The American texts differ from the German texts in both what is named as the complaint and in the manner of presentation. The complainer in the American data corpus is made the center of attention. Specific phrases such as “I am” (US-3e), “I feel” (US-16-e), and  “We feel” (US-19g) direct the attention of the reader to the writer as the object of focus rather then on the specific complaint. This self-centered focus projects an impression of the writer as being affected or impacted by the undesired action that is the object of complaint. The personal nature of the American style of presentation is typified by the accusation of lying made in US-16e. The complainer asserts feelings of being misrepresented followed by an on record charge of lying. Notice as well how the manner in which the accusation is made focuses attention again onto the writer rather than onto the organization’s representative being accused of lying.

These accusations culled from both German and American letters of complaint would receive different interpretations within a Gricean analysis. From a German perspective (Neidert, 1998, personal communication), the focus in the American letters upon the complainer at the expense of the complaint is a violation of the relation and manner maxim because the obvious (the complainer being upset or feeling abused) is being made explicit when that sort of information can and should be assumed. Thus, such information does not need to be made explicit within German discourse.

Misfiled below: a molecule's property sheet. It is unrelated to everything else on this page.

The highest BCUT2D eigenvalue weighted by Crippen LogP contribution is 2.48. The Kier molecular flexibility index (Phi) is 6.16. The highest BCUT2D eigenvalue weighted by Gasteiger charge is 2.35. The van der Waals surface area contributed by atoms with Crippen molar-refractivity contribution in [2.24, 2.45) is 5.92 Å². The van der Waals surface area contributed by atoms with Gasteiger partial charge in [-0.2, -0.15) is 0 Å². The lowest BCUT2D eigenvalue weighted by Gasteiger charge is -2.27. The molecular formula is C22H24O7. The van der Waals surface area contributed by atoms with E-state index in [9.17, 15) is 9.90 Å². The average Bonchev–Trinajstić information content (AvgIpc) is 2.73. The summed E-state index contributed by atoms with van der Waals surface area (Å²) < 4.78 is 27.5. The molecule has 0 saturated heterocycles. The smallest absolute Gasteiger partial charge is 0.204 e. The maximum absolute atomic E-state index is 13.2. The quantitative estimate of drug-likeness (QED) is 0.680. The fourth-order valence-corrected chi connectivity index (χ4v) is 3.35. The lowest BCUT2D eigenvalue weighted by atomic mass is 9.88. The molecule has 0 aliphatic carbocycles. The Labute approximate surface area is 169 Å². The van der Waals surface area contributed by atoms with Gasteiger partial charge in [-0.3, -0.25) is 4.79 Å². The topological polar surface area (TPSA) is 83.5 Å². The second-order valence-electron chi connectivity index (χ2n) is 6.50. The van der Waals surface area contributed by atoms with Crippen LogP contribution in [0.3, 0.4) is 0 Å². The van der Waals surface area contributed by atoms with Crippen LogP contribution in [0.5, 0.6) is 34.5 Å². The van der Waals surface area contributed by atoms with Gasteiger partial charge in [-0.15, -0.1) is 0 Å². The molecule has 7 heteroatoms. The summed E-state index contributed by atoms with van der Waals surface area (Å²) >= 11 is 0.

Threats are common acts that make up part of the argument constellation and appear frequently in both the German and American data corpi. As is the case with accusations, threats vary in their functions and in how they are performed within each culture. We will first consider threats in German texts followed by threats from the American texts.